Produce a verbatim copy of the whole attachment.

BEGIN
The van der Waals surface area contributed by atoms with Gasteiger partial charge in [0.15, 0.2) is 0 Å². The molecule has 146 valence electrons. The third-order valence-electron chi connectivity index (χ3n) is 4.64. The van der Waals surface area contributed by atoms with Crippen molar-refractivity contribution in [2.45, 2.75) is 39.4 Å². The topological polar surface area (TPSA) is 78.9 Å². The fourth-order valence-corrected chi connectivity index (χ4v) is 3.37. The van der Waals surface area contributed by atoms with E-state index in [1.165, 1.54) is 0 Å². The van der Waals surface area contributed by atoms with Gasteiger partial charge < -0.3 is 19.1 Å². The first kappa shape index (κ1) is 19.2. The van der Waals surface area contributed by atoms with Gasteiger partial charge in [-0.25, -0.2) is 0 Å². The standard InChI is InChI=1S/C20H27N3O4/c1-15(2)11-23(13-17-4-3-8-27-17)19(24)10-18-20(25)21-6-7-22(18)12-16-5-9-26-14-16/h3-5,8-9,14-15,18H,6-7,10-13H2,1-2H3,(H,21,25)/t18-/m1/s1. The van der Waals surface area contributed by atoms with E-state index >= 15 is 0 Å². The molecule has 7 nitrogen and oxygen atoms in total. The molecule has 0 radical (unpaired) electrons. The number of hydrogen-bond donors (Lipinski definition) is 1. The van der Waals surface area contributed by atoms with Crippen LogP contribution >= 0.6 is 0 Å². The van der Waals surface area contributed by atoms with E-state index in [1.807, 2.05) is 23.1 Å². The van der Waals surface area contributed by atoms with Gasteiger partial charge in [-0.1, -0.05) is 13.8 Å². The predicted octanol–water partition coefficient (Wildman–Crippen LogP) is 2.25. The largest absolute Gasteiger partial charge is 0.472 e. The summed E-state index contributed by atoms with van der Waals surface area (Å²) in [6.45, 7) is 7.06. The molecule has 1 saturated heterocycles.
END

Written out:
The van der Waals surface area contributed by atoms with Gasteiger partial charge in [0.15, 0.2) is 0 Å². The molecule has 146 valence electrons. The third-order valence-electron chi connectivity index (χ3n) is 4.64. The van der Waals surface area contributed by atoms with Crippen molar-refractivity contribution in [2.45, 2.75) is 39.4 Å². The topological polar surface area (TPSA) is 78.9 Å². The fourth-order valence-corrected chi connectivity index (χ4v) is 3.37. The van der Waals surface area contributed by atoms with E-state index in [1.165, 1.54) is 0 Å². The van der Waals surface area contributed by atoms with Gasteiger partial charge < -0.3 is 19.1 Å². The first kappa shape index (κ1) is 19.2. The van der Waals surface area contributed by atoms with Gasteiger partial charge in [-0.25, -0.2) is 0 Å². The standard InChI is InChI=1S/C20H27N3O4/c1-15(2)11-23(13-17-4-3-8-27-17)19(24)10-18-20(25)21-6-7-22(18)12-16-5-9-26-14-16/h3-5,8-9,14-15,18H,6-7,10-13H2,1-2H3,(H,21,25)/t18-/m1/s1. The van der Waals surface area contributed by atoms with E-state index >= 15 is 0 Å². The molecule has 7 nitrogen and oxygen atoms in total. The molecule has 0 radical (unpaired) electrons. The number of hydrogen-bond donors (Lipinski definition) is 1. The van der Waals surface area contributed by atoms with Crippen LogP contribution >= 0.6 is 0 Å². The van der Waals surface area contributed by atoms with E-state index in [1.807, 2.05) is 23.1 Å². The van der Waals surface area contributed by atoms with Gasteiger partial charge in [-0.1, -0.05) is 13.8 Å². The predicted octanol–water partition coefficient (Wildman–Crippen LogP) is 2.25. The largest absolute Gasteiger partial charge is 0.472 e. The summed E-state index contributed by atoms with van der Waals surface area (Å²) in [6.45, 7) is 7.06. The molecule has 1 saturated heterocycles.